Saturday, 9 December 2017

My Year in Books: The books that challenged my emotions, took me places and kept me company in 2017




As the year draws to a close, I've decided to give you a list of the books that I enjoyed reading throughout the months. The list is not exhaustive, but I picked the ones that struck a chord with me and left a lasting impression. Before we get to that, let me go off on a tangent and tell you how I came up with this list.

How I select books to read.
When they tell you, a book is judged by its cover, believe them. The first thing I do upon entering a bookshop is to walk over to the shelves marked according to genre and scan for the covers that catch my eye, assuming I have not predetermined the novel I want to read. Call me superficial, but jackets have a knack for drawing me in. For me, less is more. I like to be intrigued. Challenged. Give me a puzzle that I can put together as I explore the story.




Once I spot the one, I zoom in on the title, flip the book over and read the blurb. It is true what they say about the hook. I’m always looking for that thing that arouses my curiosity and piques my interest. The promise of what I will discover inside.
  
Reviews make or break an author. You better believe it. Some reviewers do know how to spoil it for everybody. Some are fair, some, well, damn right obnoxious. I am sympathetic when it comes to reviews because I know how it feels to be told your writing is a dud. 

I am also influenced by the author’s use of language. I like to pore over a few random pages to gauge the author's writing style. To see if their voice speaks to me. I love books that are simple and yet sophisticated. I don't want the kind of distraction that comes with trying to decipher what the author is saying (Ernest Hemmingway will be spinning in his grave). Just write what you mean, and I will thank you for it. 

Then there is word of mouth. That book on everyone’s lips. The hype on social media, radio and television. All these channels guide me to my next read.


Below is a list of the books I devoured this year, numbered according to how I rate them. I am drawn to stories that challenge my emotions. I am a sucker for love. I also love a good murder and a cry. Also, stories that make me want to explore what I thought I knew already. Stories that make me uncomfortable and enable me to view the world from a different perspective. Sometimes I crave for tales that inject in me, some degree of nostalgia.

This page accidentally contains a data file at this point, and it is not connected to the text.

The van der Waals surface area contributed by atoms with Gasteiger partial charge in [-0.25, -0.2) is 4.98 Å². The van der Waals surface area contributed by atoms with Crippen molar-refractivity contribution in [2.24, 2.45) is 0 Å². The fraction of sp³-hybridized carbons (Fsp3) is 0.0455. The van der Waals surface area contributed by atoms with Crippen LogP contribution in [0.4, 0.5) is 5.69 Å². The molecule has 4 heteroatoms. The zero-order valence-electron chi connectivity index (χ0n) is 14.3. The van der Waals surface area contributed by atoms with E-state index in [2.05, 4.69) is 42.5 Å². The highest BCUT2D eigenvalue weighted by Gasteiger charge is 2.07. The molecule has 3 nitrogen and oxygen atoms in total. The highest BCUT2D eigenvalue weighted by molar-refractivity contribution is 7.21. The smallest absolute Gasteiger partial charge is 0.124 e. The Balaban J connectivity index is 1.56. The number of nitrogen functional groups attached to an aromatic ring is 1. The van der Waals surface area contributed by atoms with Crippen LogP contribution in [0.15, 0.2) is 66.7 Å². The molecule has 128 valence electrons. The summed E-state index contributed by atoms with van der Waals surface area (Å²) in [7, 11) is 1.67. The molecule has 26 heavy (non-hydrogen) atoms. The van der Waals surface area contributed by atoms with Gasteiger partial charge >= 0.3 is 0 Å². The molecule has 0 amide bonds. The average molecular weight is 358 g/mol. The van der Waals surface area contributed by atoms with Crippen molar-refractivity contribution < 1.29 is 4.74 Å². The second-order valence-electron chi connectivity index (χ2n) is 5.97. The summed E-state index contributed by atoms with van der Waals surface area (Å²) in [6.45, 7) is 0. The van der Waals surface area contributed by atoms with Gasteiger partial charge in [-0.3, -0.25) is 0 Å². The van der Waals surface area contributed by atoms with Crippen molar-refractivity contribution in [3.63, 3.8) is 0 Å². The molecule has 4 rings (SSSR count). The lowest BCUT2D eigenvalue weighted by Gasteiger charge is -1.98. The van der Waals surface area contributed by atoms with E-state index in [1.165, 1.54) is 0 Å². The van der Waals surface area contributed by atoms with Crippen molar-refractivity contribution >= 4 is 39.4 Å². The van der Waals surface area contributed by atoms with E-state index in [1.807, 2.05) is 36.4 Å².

1. Small Great Things by Jodi Picoult
Recommended by my daughter, this novel had me at ‘nurse’. Where do I even begin? Critics refer to it as the To Kill a Mocking Bird of the 21st century. I agree 100 %. The story about a nurse (midwife to be exact) who could not carry out her sacred duties due to prejudice. Imagine wanting to save a child but you couldn’t because you are not allowed by the parents of that child. The nurse's only 'sin' is that she is black! The story is so emotional I read it with tears rolling down my cheeks. I am a nurse, so you can imagine my horror. The author, though white, did her research well. The way she addresses black people issues, her use of language. It was as if I was reading a book written by a black person. Some may feel such a story should have been written by a black person. I beg to differ. I have no doubt Jodi wrote the story that chose her. The author finishes by giving a heartrending commentary about race and our society today which meant more tears for me. I was emotionally exhausted by the time I finished reading Small Great Things. 

2. Gone Girl by Gillian Flynn.
This is the story that had me at the edge of my seat. Quite a thriller. The suspense in this story, how twisted things get, is what keeps you flicking through the pages. A woman vanishes, and the husband’s life spirals out of control. Throughout the novel which is told in diary form, we are left wondering if it really is Amy playing mind tricks on her husband. It appears she is, but why? How? At one point, I thought Nick Dunne was the one framing his own wife. Again, it’s about relationships. In this instance, marriage. How certain things we do and say affect our partner. Beware. You have been warned. Gone Girl is what I call a What the heck kinda story.

3. To Kill a Mockingbird by Harper Lee
A great read, but not for the faint-hearted. There are challenging themes and some PI words. The storyteller is inquisitive. She is one of the Finch children who is intrigued by a strange man who lives next door. Then there is Atticus, the lawyer who faces the onerous task of defending an innocent ‘nigga’ in court. Because of this, he is dubbed a Nigga Lover. You can't help but feel for Atticus, and for Tom Robinson, of course. He has been wrongly accused after all. A great read, but difficult to swallow. The author shows a great deal of courage in telling her story, and I am not surprised it took Harper Lee a while for her book see the light of day. 

4. Stay With Me by Ayobami Adebayo